I recently viewed : http://sspp.proquest.com/archives/vol5iss2/editorial.gray.html#comment-48326 The proposal is to offset fuel consumption by carbon storage. Now, the developing world either burns charcoal for domestic use or wood. The system currently leads to deforestation. In the future, ironically, yours truly, the proponent, says "produce even more charcoal." The added production (- instead of burned to ash) is plowed into farm plots. The pre-Columbian amazon "terra preta soil" was made in this way and has thick charcoal horizons thousands of years old. At the current price of charcoal, if the policy were adopted today, my debt could roughly come out to $1500 annually, to support my household. Let me repeat - $1500 annually - from my family alone - going to some of the poorest people in rural communities. The reasons charcoal works: Often, the charcoal kilns already exist. The wood is hauled to the kiln already, so roads exist. What is missing? Carbon taxes placed on carbon fuel burners which will go to rural charcoal producers. Certificates (some kind of ISO standard needed here) verify the disposal of the carbon into the soil or simply, I can take delivery of my personal burden of carbon (charcoal) and bury it myself. I have to find a place for 5 tons of charcoal annually. My yard is a candidate for disposal. I have to do something for this poor quality clay soil! I would rather Bangladeshi producers find a home for the charcoal. There, charcoal, in mass production, can solve another problem - arsenic in groundwater. I cannot say charcoal will solve all the world's problems. Clearly, a transparent program is needed for the transfer of carbon from the atmosphere to soil (more honest, than, say, the amazing LIBOR ! The debt industry has crowded trillions of dollars into credit default swaps and interest rate swaps because, somehow, stakeholder/counterparty consensus said derivatives were important to do). When I see the short time for derivatives to come into being (and then drive the world economy into a swoon), it is a certainty that we can execute another (and beneficial) policy centered on carbon.

Submitted by Anonymous on
Selflessness is one of the hallmarks of a good father. Kindness is the response of a father. Remind all going into positions of responsibility that they are held to a standard .

Deforestation in Uganda is being countered by not very aggressive afforestation because players need quick benefits. It calls for tremendous sacrifice to plant ,protect and watch a tree grow for 2, 7, 10,20 years depending on species. Not much thought is given to what happened before we came into being for the current resource of wood lot we are enjoying today to reach the current volumes. A lot of seedlings are raised, however their servival rate is miserably low. We need a scientific assessment linking current forest consumption, replacement, how much should planted to just replace what is being consumed or to accumulate a forest resource for future generations. I am lay as far as forestry is concerned but over the last years the cost of charcoal has gone up more than 500%.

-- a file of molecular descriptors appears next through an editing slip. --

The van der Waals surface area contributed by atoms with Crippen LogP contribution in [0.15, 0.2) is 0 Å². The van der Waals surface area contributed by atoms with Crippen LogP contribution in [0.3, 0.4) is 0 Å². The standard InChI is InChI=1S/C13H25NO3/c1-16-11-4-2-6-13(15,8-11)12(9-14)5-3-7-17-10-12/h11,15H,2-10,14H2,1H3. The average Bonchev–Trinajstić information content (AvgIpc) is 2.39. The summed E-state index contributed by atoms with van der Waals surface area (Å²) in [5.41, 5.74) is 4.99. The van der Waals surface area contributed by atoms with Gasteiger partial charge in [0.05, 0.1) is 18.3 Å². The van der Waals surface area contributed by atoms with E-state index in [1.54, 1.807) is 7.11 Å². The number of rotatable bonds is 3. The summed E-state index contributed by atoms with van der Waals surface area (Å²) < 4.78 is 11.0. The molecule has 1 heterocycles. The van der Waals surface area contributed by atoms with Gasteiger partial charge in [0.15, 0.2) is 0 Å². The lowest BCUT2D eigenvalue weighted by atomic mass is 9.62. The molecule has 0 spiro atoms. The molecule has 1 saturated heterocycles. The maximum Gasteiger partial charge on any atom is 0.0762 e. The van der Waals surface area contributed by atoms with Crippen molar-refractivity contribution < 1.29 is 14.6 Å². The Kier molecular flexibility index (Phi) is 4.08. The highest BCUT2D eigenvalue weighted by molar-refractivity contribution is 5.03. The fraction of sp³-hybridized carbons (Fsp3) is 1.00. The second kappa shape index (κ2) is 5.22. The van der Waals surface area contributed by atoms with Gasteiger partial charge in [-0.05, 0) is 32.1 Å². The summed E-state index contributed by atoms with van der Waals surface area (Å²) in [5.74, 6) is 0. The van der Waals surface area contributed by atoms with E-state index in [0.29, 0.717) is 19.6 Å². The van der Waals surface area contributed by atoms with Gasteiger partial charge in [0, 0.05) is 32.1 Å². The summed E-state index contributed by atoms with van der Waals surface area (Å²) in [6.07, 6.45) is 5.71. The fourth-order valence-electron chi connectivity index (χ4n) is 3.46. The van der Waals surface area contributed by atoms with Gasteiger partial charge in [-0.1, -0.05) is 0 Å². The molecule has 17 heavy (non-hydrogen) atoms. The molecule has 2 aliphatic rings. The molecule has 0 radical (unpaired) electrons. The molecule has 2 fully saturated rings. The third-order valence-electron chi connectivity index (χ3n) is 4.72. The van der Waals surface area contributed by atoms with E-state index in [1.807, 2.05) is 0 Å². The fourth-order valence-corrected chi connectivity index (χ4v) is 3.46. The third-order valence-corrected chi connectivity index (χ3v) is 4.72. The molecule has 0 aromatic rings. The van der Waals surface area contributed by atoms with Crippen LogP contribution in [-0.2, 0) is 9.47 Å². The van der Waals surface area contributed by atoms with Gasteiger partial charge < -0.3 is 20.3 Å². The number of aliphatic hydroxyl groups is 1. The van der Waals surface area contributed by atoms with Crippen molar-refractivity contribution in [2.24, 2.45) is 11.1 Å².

Submitted by James A. Singma... on
President Kim; I have been stating on many blogs(Dotearth & Green NYTimes, NRDC's Switchboard, Yale's E360 and elsewhere that we will be wasting our kids' futures by the way we are mishandling our organic wastes, especially biowastes. No one seems to recognize that biowastes are an already harvested forever biofuel supply line needing no land, water or fertilizer to be taken from growing food. A process called pyrolysis can be used on collected biowastes including separated sewage solids and cattle feed lot wastage, to get an expelled volatile organic mix that can be trapped to get a renewable fuel supply system or to be refined to raw materials for making drugs, soaps, etc.. That process also destroys germs drugs and toxics in the wastes, but some other toxics may get formed that will have to cleaned out in the trapping operation. The destroying of those hazards would save billions of $$$s presently wasted in trying to keep dumps monitored to prevent escapes of those hazards. About 50% of the waste would become charcoal to be used as a soil amendment as it will have some plant nutrients. AND THAT REPRESENTS A CARBON AND ENERGY NEGATIVE ACTION TO REVERSE CC. I can send you a much more detailed statement on this action to actual reduce the overloads of heat energy and CO2 in the biosphere, AND with the benefits accruing of destroying those hazards so that they have no chances of escaping to pollute our kids off earth. Again let's not let our mishandling of our organic waste messes be what wastes our children's futures!!!!

Submitted by William on
I personally think for us to be fully able to achieve full change and also stop the problem of poverty, then first we should be able to state or note down our constraints in relation to what we want to achieve. Thus when we embark on the journey of change then we are able to know what is the maximum we can achieve subject to the constraints we found and just achieving that maximum alone regardless of how small it is will be a stepping stone to achieving an even greater goal in the long-run.